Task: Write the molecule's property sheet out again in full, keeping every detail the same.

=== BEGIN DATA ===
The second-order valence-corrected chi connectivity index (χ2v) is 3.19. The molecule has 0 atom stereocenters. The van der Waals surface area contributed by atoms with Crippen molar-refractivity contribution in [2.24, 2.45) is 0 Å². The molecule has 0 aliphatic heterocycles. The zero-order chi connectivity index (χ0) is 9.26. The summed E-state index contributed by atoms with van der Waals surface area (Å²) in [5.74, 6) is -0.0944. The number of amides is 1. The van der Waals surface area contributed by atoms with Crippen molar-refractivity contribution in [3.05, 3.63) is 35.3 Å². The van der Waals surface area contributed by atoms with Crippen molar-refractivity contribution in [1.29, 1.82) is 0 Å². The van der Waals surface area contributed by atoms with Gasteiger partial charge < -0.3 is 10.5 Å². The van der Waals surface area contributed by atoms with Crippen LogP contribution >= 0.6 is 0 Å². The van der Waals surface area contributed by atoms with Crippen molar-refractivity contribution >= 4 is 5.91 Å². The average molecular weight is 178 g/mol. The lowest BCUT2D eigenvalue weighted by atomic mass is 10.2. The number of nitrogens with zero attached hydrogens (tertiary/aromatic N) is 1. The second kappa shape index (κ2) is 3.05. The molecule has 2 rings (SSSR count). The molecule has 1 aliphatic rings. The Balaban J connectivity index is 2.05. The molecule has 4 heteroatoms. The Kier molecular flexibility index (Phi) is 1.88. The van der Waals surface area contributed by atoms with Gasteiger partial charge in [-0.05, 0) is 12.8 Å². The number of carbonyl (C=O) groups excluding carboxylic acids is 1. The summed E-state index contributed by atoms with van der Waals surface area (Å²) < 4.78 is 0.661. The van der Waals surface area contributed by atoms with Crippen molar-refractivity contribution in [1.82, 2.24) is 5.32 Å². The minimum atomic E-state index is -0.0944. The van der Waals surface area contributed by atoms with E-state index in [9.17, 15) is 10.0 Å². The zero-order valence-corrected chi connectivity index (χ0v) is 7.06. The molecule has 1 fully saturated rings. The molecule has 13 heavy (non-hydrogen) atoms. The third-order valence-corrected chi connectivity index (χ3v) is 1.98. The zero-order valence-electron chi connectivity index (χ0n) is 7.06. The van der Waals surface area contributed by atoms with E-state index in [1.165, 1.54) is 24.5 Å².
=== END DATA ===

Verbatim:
The second-order valence-corrected chi connectivity index (χ2v) is 3.19. The molecule has 0 atom stereocenters. The van der Waals surface area contributed by atoms with Crippen molar-refractivity contribution in [2.24, 2.45) is 0 Å². The molecule has 0 aliphatic heterocycles. The zero-order chi connectivity index (χ0) is 9.26. The summed E-state index contributed by atoms with van der Waals surface area (Å²) in [5.74, 6) is -0.0944. The number of amides is 1. The van der Waals surface area contributed by atoms with Crippen molar-refractivity contribution in [3.05, 3.63) is 35.3 Å². The van der Waals surface area contributed by atoms with Crippen molar-refractivity contribution in [1.29, 1.82) is 0 Å². The van der Waals surface area contributed by atoms with Gasteiger partial charge < -0.3 is 10.5 Å². The van der Waals surface area contributed by atoms with Crippen LogP contribution >= 0.6 is 0 Å². The van der Waals surface area contributed by atoms with Crippen molar-refractivity contribution >= 4 is 5.91 Å². The average molecular weight is 178 g/mol. The lowest BCUT2D eigenvalue weighted by atomic mass is 10.2. The number of nitrogens with zero attached hydrogens (tertiary/aromatic N) is 1. The second kappa shape index (κ2) is 3.05. The molecule has 2 rings (SSSR count). The molecule has 1 aliphatic rings. The Balaban J connectivity index is 2.05. The molecule has 4 heteroatoms. The Kier molecular flexibility index (Phi) is 1.88. The van der Waals surface area contributed by atoms with Gasteiger partial charge in [-0.05, 0) is 12.8 Å². The number of carbonyl (C=O) groups excluding carboxylic acids is 1. The summed E-state index contributed by atoms with van der Waals surface area (Å²) < 4.78 is 0.661. The van der Waals surface area contributed by atoms with Crippen molar-refractivity contribution in [1.82, 2.24) is 5.32 Å². The minimum atomic E-state index is -0.0944. The van der Waals surface area contributed by atoms with E-state index in [9.17, 15) is 10.0 Å². The zero-order valence-corrected chi connectivity index (χ0v) is 7.06. The molecule has 1 fully saturated rings. The molecule has 13 heavy (non-hydrogen) atoms. The third-order valence-corrected chi connectivity index (χ3v) is 1.98. The zero-order valence-electron chi connectivity index (χ0n) is 7.06. The van der Waals surface area contributed by atoms with E-state index in [1.165, 1.54) is 24.5 Å².